In my Opinion….(response to Why I Revolt Against the Natural Movement)

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Over the weekend I read an interesting post on NaturallyCurly.com. It raises a great conversation about the term “natural” in relation to hair.

Why I Revolt Against the Natural Movement by ShannonTBoodram

In the article ShannonTBoodram begins by describing a moment in her life when the “kinky/curly movement had begun to take shape”-and a moment when “bad perms had went out of style”. She describes this moment as a “revolution”. The “…affirmations in her beauty were monuments”. The “revolution shined bright during a time when many of us needed to know.”

She raises some great points of discussion such as the historical context of the word “natural” (applied to mental concepts) and how she sees that word as a way to control and not empower. She feels that there is a sense of entitlement directly derived from the word…”natural” which few of us can live up to.

I’ve added the link to her article in the title above. Please check it out-its a great read!

I personally do not agree that this has been a revolution or movement.

From my perspective, our hair is nothing new. The styles most common to our natural hair are nothing new. Afros, twists, braids, cornrows, fades, twa’s etc-nothing new. What I believe has happened over the last few years is a shift in popularity in hair style choices and our broadened knowledge on what we were actually doing to our hair & health. In a time where knowledge is easily transmitted, passed-on and shared-more women were/are able to appreciate this natural style of hair and more importantly (to me) appreciate what we were physically, chemically, medically, financially and to an extent emotionally doing to ourselves by chemically processing our hair. Being informed of an alternative presents/ed an opportunity for some women to just not process their hair anymore.

Many women still process their hair chemically, but now I feel that is more of a direct and informed choice they have made-which to me is a great thing. Chemically processing hair is no longer the most popular option, which is sometimes still believed to be a black woman’s only option.

The author proceeds, “But after a revolution must come normalization”.

For argument sake, if this were a revolution-who says that we are past this overthrow of a societal norm? I argue that natural hair is still at a phase of being a great option, a trend, an idea, a concept and a challenge, not the norm.

She continues, “…because through gaining outward acceptance,” which I, Mey, do not believe we have gained “acceptance from within should follow suit”.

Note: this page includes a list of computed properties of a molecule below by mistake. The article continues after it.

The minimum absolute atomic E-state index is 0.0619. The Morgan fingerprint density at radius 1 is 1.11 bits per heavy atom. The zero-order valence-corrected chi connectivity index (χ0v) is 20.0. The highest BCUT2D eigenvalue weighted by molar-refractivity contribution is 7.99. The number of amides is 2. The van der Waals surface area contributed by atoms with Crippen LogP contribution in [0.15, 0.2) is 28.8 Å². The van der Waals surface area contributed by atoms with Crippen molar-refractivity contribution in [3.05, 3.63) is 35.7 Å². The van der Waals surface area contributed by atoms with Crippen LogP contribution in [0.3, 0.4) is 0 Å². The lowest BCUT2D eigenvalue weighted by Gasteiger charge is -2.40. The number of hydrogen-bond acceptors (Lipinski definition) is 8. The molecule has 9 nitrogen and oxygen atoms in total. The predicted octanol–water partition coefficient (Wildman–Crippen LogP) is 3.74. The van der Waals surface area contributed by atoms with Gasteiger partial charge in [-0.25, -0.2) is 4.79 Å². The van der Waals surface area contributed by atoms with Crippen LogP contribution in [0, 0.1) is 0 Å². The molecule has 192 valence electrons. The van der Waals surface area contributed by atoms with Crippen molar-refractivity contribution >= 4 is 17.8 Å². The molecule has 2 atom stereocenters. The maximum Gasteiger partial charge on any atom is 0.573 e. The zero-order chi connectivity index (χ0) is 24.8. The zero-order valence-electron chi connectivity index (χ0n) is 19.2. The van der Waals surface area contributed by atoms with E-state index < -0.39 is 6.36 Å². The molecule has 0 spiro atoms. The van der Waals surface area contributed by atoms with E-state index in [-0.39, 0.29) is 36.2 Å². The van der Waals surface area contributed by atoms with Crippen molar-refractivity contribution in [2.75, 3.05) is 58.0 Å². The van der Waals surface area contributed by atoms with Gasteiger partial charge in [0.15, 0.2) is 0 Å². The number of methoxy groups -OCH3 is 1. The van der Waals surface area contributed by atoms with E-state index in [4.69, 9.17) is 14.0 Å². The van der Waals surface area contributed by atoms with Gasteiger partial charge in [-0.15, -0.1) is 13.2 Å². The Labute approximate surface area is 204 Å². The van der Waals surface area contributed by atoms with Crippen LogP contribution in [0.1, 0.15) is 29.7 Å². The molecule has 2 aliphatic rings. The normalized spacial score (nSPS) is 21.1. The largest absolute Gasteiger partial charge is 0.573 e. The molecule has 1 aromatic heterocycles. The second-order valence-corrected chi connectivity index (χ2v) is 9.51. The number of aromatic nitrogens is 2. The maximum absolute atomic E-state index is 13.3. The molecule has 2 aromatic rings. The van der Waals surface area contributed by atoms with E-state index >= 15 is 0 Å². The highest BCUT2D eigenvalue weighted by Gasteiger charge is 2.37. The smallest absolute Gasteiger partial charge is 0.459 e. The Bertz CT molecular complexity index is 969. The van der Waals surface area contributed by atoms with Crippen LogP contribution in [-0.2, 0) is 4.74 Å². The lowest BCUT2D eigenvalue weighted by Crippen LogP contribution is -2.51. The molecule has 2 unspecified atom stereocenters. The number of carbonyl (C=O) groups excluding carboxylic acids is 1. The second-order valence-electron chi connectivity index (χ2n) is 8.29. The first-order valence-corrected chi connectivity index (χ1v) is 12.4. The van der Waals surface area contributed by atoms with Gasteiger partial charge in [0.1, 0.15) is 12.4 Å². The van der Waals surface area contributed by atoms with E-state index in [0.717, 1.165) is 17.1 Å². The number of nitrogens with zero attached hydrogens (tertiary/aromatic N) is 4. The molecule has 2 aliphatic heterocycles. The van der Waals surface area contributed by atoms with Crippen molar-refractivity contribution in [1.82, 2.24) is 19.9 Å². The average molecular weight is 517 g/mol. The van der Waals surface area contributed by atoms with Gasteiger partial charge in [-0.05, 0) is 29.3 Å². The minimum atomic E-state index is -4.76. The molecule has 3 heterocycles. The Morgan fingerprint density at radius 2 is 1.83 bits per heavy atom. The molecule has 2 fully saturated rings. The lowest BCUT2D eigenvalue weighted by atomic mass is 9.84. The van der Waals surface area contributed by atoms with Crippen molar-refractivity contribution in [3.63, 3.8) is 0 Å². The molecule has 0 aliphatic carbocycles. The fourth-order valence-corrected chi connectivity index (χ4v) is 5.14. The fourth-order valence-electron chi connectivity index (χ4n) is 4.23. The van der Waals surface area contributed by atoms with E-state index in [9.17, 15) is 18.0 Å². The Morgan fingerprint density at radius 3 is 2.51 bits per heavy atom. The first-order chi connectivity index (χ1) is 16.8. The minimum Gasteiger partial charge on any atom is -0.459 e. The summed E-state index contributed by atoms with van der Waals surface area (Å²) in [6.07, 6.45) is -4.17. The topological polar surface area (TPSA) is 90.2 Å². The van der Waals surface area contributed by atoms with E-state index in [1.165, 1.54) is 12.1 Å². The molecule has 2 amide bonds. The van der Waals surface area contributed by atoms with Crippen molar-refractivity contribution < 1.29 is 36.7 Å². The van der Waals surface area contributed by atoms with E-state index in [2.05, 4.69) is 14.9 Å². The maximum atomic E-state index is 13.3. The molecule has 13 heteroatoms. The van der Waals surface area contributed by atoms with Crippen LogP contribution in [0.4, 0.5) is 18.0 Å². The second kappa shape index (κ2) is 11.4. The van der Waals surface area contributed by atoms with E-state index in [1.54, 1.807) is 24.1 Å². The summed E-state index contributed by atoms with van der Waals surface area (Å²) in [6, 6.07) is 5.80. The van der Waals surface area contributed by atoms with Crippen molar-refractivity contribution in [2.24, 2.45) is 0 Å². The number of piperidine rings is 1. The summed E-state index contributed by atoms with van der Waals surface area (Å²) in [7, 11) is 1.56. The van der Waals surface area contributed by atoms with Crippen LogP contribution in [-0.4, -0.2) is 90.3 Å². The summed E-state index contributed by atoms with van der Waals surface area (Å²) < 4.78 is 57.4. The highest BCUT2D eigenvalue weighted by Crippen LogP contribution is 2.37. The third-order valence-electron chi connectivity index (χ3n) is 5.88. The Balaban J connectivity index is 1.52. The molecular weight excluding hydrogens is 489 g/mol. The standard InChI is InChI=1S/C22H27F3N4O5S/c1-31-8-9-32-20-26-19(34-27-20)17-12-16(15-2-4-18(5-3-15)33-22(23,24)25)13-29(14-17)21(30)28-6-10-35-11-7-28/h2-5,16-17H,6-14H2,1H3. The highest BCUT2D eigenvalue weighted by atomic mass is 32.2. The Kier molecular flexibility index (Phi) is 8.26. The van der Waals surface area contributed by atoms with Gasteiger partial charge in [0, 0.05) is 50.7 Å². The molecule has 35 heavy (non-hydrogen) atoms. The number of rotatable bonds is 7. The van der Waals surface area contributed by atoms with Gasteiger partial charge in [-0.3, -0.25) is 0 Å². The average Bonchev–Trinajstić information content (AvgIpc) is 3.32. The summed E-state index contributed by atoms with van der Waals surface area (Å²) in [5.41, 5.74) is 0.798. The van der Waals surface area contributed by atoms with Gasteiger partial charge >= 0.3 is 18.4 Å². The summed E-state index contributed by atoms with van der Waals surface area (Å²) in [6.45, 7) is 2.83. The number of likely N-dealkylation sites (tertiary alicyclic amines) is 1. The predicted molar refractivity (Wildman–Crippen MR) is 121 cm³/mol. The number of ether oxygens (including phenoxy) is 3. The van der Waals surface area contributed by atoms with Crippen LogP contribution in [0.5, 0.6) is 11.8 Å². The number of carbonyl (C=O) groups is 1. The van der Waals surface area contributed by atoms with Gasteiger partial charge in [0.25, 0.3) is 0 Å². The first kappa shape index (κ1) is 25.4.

In my opinion this should not be the order in which acceptance from within is gained. Another person’s opinion should be the icing on your already beautiful cake, not part of the ingredients! Why do beauty queens become anorexic and why do swimsuit models want liposuction? If you will start to love yourself once others love you-you will have a rocky relationship with the most important person in your life. If  a woman, in her “own, evolving time” finds her beauty by seeing her natural hair flourishing through her scalp for maybe the first time in her life why find issue with that?

I see the word natural-in relation to hair- as hair who’s texture has not been chemically/permanently altered-the hairs texture is remaining in its natural state. Yes I have natural hair, yes I have natural body parts, no I do not only eat natural foods, and no my hair colour is not natural.  I would never describe myself as natural-unless I know the context of the conversation. A word can only be as powerful to YOU as the meaning YOU give it.

It is interesting that -allowing a part of yourself to remain unaltered-is considered revolutionary.

My measly hair choices can never control another and shouldn’t empower another (in my opinion motivation is much different than empowerment). If my hair choices can control or empower another-the reason for this lies in the listener/observer who perceives the natural state of my hair as being something that could ever deeply affect them. The word “natural” cannot empower any more than the word “tall” can. It is an adjective! No one, straight, kinky, curly, coily, nappy, wavy, long, short, thick, thin, permed, natural and/ or bald should shame anyone for their personal choices that do not negatively affect another-especially over some dang hair!.

I do believe the revolution will not be televised….cliché I know….but it won’t because I believe the true rEvolution starts from within.

james morrison

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